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Booker T. Washington High SchoolDesignated: Landmark Building Exterior

45 Whitehouse Drive, S.W.
Fronting approx. 750' on the west side of Whitehouse Drive
at the southwest corner of the intersection of Martin Luther King Jr.Drive and Whitehouse Drive
District 14, Land Lot 116
Fulton County, City of Atlanta
Existing Zoning R-5

Constructed: 1922-1924
Additions: 1938, 1948, 1952, 1954, 1965, 1968
Renovation: 1988
Architect: Eugene C. Wachendorff

Booker T. Washington High School was the first black public secondary school in Atlanta. It is reflective of a period of economic growth and transition in the black community. It was in the early 1920s that new communities developed and built by blacks for blacks were established on Atlanta's west side. Located in the Washington Park neighborhood, Booker T. Washington High School served those new communities, as well as educating students from across the city and out-of-town. Many notable Atlanta citizens have graduated from Booker T. Washington High School including Atlanta's only Nobel laureate, Dr. Martin Luther King, Jr.

The schools built in the 1920s were designed in an eclectic mixture of historic revival styles. Washington High School is an excellent example of this trend as it was practiced by a leading local architect, Eugene C. Wachendorff.

HISTORY

Public education in Atlanta started in 1872 and yet this, the first public secondary school for blacks, did not open until 1924. It was the only black high school until 1947. At that time, its enrollment had reached 4,797. Before that, blacks who wanted to attend secondary school enrolled in the high school departments of the colleges in the Atlanta University Center. These schools were private and charged a small fee. This tuition charge prevented a large number of black students who completed elementary school from getting a high school education.

The opening of Booker T. Washington High School was the culmination of several attempts on the part of black leaders who had unsuccessfully lobbied for bond funds to construct a high school building to educate black youths. In 1903 and 1910 the black community helped pass a school bond referendum and was promised a high school in return for its support; it did not receive one. However, in 1919, with the help of the NAACP, black leaders conducted a successful voter registration drive. The newly registered voters helped to defeat a school bond referendum that year. In 1921 another bond campaign arose and this time it passed due to black support and a promise for more black schools. The school board then pledged $1,290,000 for black schools. Booker T. Washington High School, the first black junior/senior high school in Atlanta, resulted from that effort. The Board of Education approved the purchase of twenty acres of land for the school on June 13, 1922. Eugene C. Wachendorff was selected as the architect. The school was named after Booker T. Washington (1856-1915), a Virginia native who had been born a slave. In 1881, Washington founded and became the first principal of Tuskegee Institute in Alabama. He became one of the most influential black leaders and educators in the United States.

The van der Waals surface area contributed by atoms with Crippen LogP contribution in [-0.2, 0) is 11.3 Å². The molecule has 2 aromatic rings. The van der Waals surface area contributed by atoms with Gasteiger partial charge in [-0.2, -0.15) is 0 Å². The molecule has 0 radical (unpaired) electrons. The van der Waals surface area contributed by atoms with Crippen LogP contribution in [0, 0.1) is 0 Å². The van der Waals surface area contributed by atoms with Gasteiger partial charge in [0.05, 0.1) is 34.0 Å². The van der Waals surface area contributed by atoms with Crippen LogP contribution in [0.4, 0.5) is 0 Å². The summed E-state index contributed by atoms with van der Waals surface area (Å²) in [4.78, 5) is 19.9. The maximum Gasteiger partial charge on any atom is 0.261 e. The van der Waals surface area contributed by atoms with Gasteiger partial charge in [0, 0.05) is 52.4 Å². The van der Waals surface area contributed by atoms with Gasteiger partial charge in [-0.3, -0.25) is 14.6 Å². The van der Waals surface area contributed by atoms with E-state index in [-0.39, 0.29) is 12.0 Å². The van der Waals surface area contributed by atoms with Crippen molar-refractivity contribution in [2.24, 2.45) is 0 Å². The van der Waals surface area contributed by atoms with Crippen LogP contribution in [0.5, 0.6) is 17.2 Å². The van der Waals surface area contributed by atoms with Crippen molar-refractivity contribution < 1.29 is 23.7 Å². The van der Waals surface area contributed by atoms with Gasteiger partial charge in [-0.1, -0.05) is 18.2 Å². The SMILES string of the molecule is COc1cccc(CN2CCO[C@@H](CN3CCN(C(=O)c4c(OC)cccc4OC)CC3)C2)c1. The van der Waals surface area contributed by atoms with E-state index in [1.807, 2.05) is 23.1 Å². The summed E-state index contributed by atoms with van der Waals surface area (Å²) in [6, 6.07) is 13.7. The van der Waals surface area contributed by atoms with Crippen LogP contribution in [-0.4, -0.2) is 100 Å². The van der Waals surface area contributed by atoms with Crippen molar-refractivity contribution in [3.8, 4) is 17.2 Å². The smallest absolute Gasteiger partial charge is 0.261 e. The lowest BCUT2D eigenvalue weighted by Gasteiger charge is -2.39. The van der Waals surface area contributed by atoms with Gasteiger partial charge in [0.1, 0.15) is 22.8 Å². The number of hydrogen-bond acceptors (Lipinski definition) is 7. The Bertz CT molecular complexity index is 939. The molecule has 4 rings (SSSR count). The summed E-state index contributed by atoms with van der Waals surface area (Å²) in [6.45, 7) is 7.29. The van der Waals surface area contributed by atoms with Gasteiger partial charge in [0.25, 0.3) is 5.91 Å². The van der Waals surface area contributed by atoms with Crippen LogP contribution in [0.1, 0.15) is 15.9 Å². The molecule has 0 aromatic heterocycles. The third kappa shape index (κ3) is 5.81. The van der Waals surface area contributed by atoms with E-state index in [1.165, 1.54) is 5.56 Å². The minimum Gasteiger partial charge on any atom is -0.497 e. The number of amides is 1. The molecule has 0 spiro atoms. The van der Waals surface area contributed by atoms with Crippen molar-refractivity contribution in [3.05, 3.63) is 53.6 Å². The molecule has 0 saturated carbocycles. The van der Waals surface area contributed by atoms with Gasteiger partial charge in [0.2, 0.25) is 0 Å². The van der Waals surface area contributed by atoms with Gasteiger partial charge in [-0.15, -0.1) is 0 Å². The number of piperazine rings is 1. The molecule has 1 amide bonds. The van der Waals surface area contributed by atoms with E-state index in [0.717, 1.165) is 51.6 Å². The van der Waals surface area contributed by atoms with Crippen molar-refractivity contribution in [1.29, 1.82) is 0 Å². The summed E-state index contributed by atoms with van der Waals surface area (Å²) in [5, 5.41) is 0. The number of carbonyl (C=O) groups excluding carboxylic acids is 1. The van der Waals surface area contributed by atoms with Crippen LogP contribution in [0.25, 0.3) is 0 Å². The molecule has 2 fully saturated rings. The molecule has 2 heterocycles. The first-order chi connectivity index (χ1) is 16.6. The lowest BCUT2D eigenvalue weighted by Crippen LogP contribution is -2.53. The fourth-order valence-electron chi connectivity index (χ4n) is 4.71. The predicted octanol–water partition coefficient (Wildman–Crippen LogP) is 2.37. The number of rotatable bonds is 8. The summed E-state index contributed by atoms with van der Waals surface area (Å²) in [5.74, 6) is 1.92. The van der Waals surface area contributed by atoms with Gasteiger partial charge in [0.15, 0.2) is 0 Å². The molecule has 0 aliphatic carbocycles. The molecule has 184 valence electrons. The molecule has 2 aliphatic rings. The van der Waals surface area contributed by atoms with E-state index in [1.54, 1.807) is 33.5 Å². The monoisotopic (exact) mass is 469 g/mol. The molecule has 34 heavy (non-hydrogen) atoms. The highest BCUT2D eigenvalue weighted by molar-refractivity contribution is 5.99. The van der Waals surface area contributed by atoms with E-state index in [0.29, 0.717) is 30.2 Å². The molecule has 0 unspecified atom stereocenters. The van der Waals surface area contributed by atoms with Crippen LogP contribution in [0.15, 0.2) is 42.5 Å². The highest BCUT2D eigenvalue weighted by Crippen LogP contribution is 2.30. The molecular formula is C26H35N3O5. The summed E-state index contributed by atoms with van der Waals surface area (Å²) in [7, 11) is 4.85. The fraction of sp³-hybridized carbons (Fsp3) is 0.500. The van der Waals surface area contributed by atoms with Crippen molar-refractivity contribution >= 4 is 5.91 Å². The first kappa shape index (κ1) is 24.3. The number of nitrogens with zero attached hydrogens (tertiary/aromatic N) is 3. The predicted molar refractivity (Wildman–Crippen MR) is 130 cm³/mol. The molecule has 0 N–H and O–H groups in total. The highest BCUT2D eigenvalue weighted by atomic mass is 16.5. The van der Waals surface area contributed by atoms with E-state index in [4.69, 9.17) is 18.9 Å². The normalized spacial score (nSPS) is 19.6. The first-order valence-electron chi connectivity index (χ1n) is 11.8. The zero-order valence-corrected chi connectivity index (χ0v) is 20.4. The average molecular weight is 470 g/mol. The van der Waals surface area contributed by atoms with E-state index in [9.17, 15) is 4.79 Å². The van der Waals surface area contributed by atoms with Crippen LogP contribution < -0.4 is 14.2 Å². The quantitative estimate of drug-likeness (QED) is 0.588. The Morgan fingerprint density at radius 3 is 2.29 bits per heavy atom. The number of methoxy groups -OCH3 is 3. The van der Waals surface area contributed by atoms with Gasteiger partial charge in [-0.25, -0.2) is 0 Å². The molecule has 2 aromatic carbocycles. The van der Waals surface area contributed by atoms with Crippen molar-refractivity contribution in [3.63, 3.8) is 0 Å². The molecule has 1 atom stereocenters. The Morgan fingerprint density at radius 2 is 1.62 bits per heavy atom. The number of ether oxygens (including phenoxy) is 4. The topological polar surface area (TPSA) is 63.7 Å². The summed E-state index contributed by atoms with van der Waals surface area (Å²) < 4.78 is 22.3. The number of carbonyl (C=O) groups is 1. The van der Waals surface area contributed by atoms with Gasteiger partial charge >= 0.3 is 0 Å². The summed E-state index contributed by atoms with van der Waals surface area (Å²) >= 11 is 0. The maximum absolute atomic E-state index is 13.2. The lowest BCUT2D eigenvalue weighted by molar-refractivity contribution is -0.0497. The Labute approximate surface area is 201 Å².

Throughout the years, Booker T. Washington High School has played an important part in the development of the black community in Atlanta and the nation. The excellent training provided at the school prepared many students who became local and national leaders in many professions. An example of some outstanding graduates include: Dr. Martin Luther King, Jr. (civil rights leader), Romae T. Powell (judge), Dr. Asa Yancy (surgeon), Dr. Mabel Smith Lott (psychologist), Lyndon Wade (Urban League director), and Lucille Palmer Perrino (educator). These individuals were the products of dedicated administrators and teachers who believed in quality education. The number of graduates of this school in the late 1920s was just over 100, and in the years when there were two graduating classes a year (in January and June as with most high schools), the total came to 350 to 400 a year. After World War II, the total annual graduates remained about 400, and then in the early 1950s dropped to the low 300s, as other black high schools began. The 1960s saw the annual average at 325-350.